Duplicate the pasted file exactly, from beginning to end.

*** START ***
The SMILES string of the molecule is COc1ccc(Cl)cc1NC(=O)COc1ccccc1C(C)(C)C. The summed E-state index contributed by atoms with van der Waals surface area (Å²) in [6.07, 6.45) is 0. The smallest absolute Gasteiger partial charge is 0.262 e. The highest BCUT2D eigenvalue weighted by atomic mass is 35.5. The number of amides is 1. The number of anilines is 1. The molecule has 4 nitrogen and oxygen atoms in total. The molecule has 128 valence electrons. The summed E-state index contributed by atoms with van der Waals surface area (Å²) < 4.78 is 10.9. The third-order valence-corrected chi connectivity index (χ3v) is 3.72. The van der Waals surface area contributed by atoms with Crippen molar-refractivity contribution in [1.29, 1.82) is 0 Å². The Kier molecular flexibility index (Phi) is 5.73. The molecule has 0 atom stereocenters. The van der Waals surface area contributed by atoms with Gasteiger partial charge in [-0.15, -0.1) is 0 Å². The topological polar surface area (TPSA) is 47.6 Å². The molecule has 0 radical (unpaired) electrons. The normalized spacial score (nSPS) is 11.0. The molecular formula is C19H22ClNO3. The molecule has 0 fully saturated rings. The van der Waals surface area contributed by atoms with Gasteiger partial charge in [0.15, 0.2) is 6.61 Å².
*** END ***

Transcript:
The SMILES string of the molecule is COc1ccc(Cl)cc1NC(=O)COc1ccccc1C(C)(C)C. The summed E-state index contributed by atoms with van der Waals surface area (Å²) in [6.07, 6.45) is 0. The smallest absolute Gasteiger partial charge is 0.262 e. The highest BCUT2D eigenvalue weighted by atomic mass is 35.5. The number of amides is 1. The number of anilines is 1. The molecule has 4 nitrogen and oxygen atoms in total. The molecule has 128 valence electrons. The summed E-state index contributed by atoms with van der Waals surface area (Å²) < 4.78 is 10.9. The third-order valence-corrected chi connectivity index (χ3v) is 3.72. The van der Waals surface area contributed by atoms with Crippen molar-refractivity contribution in [1.29, 1.82) is 0 Å². The Kier molecular flexibility index (Phi) is 5.73. The molecule has 0 atom stereocenters. The van der Waals surface area contributed by atoms with Gasteiger partial charge in [-0.15, -0.1) is 0 Å². The topological polar surface area (TPSA) is 47.6 Å². The molecule has 0 radical (unpaired) electrons. The normalized spacial score (nSPS) is 11.0. The molecular formula is C19H22ClNO3. The molecule has 0 fully saturated rings. The van der Waals surface area contributed by atoms with Gasteiger partial charge in [0.15, 0.2) is 6.61 Å².